“Hey, Dad, do men have hormones?” my 11-year-old son piped from behind his sports magazine.
The question pierced my soul, tensed my muscles; within me adrenaline gates lifted, pouring paternal anxiety throughout my body. Jerking to an erect sitting position, I dropped my spoon, which first rang loudly at the cereal bowl. As it hit the floor it shook, drum roll-like, anticipating my response. I had to answer. My son was waiting for an answer. From me.
About hormones. About male hormones. The silence tensed my tongue.
This is it. The time is now. I had prepared. This was the milestone. It was “the first sexual inquiry.”
This is not how I planned it. I had hoped it would come while he and I were alone in the woods, in the spring, perhaps in a park, but at least outside, in nature, with reliable props, lifelike flowers and animals. I had hoped for a cow and, yes, selfishly, for a bull, too.
Now here I was at breakfast, unshaven, half awake, vulnerable to interruptions from the wife and a younger brother.
But I had prepared. In depth. I was ready.
I reached for the fallen spoon, the entire speech dissolving in my throat a question stumbled out.
“What was that, son?” I asked under the table.
“Hormones. Do men have hormones?”
I know the answer is yes. I know the facts behind the yes. I am a sex expert. As a therapist I spend my days listening to men and women talk about the most intimate sexual feelings. But with my sons, I feel the whole world is listening for me to say the wrong thing. I do not let the world down.
“Yes, they do. Indeed, they, me, we, you — men, I mean — do. Yes. Many glands secrete hormones, such as the thyroid, the adrenal, the pituitary. I suspect you are asking me about the reproductive male hormones. These are called androgens, the most important of which is testosterone, which produces male characteristics and male behavior, many of which begin right about your age. The male is different from the female, as we see in animals, and all of nature. Two important elements are needed in all of nature to keep us alive, I mean, going, I mean the species going. These two watchacallits are the egg and the seed. The seed is where we men come in. Take the flower and the bee for example, if it weren’t ...”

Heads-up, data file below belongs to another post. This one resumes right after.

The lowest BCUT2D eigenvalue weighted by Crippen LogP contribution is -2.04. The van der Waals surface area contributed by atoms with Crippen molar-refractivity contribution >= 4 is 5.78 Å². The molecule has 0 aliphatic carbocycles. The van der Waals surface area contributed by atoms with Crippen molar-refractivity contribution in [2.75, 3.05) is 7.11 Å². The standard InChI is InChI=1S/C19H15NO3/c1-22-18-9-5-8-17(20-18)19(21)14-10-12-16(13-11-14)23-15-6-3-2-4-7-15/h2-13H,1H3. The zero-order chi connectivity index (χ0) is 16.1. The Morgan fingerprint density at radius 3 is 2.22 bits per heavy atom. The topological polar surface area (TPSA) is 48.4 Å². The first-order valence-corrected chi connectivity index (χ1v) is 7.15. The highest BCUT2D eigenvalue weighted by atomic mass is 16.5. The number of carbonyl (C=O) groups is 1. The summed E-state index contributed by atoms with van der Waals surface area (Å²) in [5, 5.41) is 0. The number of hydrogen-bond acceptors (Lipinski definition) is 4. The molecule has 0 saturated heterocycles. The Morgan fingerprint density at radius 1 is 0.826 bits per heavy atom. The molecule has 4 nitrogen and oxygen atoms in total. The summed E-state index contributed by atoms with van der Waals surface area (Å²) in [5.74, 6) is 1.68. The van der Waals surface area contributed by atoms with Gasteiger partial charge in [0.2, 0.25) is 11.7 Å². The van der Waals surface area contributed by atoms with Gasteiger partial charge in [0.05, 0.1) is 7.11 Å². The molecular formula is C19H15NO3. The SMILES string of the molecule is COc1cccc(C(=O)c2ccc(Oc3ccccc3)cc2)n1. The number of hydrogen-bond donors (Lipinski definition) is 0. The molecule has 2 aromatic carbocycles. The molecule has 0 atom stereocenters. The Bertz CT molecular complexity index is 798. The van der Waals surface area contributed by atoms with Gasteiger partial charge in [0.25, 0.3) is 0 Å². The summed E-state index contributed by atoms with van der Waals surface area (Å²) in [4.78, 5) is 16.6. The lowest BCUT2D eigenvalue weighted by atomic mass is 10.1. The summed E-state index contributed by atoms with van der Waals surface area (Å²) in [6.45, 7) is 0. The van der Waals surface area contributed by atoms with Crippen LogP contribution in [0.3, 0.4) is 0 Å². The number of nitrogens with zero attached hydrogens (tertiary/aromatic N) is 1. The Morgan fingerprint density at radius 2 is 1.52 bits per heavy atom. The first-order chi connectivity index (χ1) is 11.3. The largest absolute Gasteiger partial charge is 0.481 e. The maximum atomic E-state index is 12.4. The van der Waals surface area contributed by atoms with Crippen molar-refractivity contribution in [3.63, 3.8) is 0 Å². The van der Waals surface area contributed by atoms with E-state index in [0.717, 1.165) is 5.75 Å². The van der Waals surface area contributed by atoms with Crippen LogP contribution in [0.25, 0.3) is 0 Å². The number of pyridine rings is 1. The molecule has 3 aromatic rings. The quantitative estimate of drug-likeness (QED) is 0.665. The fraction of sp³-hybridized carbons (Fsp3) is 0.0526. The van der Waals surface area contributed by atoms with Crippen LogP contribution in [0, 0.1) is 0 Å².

“I know that. We had it in school.”
“Yes, but did you discuss the changes that often scare young boys, hair growth, change of. ...”
“Yep. We did. I just wanted to know if men had male hormones like this woman here.” He pointed to a masculine-looking woman runner in his magazine. “The article talks about women with male hormones. I wondered if men have them, too. No big deal, Dad. See ya.”
He was out the door. My mouth open, my sex ed speech frustrated, obsessions, like a firecracker string fused by fear, popped in my head. I’ve ruined his sex life.
I gave him too much information. Not enough. The wrong kind. Erroneous.
What happened to my memorized speech about the thrill, joy, inestimable pleasure of sex and sexual curiosity?
Perhaps he’ll never be curious again. What if that’s his last sexual question?
I have pushed him down the road of asexuality. He will turn into a pervert, a member of a minuscule minority, the non-consumer. With no interest in sex, he will be untouched by 90 percent of all advertising.
The torture is interrupted by a flash to my own beginning sex lessons: McGraw, Ross and I are studying the most explicit sexual material available, the Sears catalogue. Pooling our data and misinformation, we study undergarments and imagine places and acts we have never seen or heard about. The result is a laugh a minute plus an urge to giggle that lasts all week, and attacks during study hall.
In place of today’s sexual explicitness, sex ed courses and guilt-producing experts exhorting parents to pounce and pound on every opportunity to communicate with one’s child, our parents united in using one tool in matters sexual: silence. This sexual mutism ignited our imaginations. Our sexual vocabulary did not include androgens, testosterone, or even egg and seed.
As I pick up the sports magazine with the linebacker-size female hurdler grimacing at me, a second magazine falls from the pages. There, before me, is last winter’s swimsuit issue, open and folded to a flat crease to pages of bikini beauties. Relief. My son’s hormones have redeemed my dull speech. I silently hope he is giggling with his friends somewhere.
Raymond E. Lovett ( www.raylovett.com) is a psychotherapist and writer in Dorset.
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